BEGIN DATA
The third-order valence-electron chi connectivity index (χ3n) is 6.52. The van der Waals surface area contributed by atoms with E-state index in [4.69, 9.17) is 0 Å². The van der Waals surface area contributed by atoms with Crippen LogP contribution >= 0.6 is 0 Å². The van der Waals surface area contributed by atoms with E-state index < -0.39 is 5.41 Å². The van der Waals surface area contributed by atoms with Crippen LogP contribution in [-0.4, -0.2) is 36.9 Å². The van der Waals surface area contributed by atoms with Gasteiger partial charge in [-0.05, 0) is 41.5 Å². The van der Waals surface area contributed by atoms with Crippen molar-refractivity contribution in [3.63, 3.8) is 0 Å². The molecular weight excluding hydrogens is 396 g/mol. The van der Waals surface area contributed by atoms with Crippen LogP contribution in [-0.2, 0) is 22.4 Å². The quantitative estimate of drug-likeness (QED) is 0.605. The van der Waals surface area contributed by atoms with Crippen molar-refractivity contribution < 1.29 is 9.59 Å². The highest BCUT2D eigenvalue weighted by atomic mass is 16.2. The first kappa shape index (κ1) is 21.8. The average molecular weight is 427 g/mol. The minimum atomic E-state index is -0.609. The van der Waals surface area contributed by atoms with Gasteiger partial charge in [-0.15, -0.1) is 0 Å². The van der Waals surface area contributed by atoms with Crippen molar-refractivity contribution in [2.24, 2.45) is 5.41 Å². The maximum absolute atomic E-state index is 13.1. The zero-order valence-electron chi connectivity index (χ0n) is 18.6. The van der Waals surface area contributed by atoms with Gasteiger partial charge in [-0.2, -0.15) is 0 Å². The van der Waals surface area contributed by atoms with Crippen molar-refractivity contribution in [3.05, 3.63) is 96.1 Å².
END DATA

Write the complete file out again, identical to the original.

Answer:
The third-order valence-electron chi connectivity index (χ3n) is 6.52. The van der Waals surface area contributed by atoms with E-state index in [4.69, 9.17) is 0 Å². The van der Waals surface area contributed by atoms with Crippen LogP contribution >= 0.6 is 0 Å². The van der Waals surface area contributed by atoms with E-state index < -0.39 is 5.41 Å². The van der Waals surface area contributed by atoms with Crippen LogP contribution in [-0.4, -0.2) is 36.9 Å². The van der Waals surface area contributed by atoms with Gasteiger partial charge in [-0.05, 0) is 41.5 Å². The van der Waals surface area contributed by atoms with Crippen molar-refractivity contribution in [3.63, 3.8) is 0 Å². The molecular weight excluding hydrogens is 396 g/mol. The van der Waals surface area contributed by atoms with Crippen LogP contribution in [-0.2, 0) is 22.4 Å². The quantitative estimate of drug-likeness (QED) is 0.605. The van der Waals surface area contributed by atoms with Crippen molar-refractivity contribution < 1.29 is 9.59 Å². The highest BCUT2D eigenvalue weighted by atomic mass is 16.2. The first kappa shape index (κ1) is 21.8. The average molecular weight is 427 g/mol. The minimum atomic E-state index is -0.609. The van der Waals surface area contributed by atoms with Gasteiger partial charge in [-0.15, -0.1) is 0 Å². The van der Waals surface area contributed by atoms with Crippen molar-refractivity contribution in [2.24, 2.45) is 5.41 Å². The maximum absolute atomic E-state index is 13.1. The zero-order valence-electron chi connectivity index (χ0n) is 18.6. The van der Waals surface area contributed by atoms with Gasteiger partial charge in [-0.2, -0.15) is 0 Å². The van der Waals surface area contributed by atoms with Crippen molar-refractivity contribution in [3.05, 3.63) is 96.1 Å².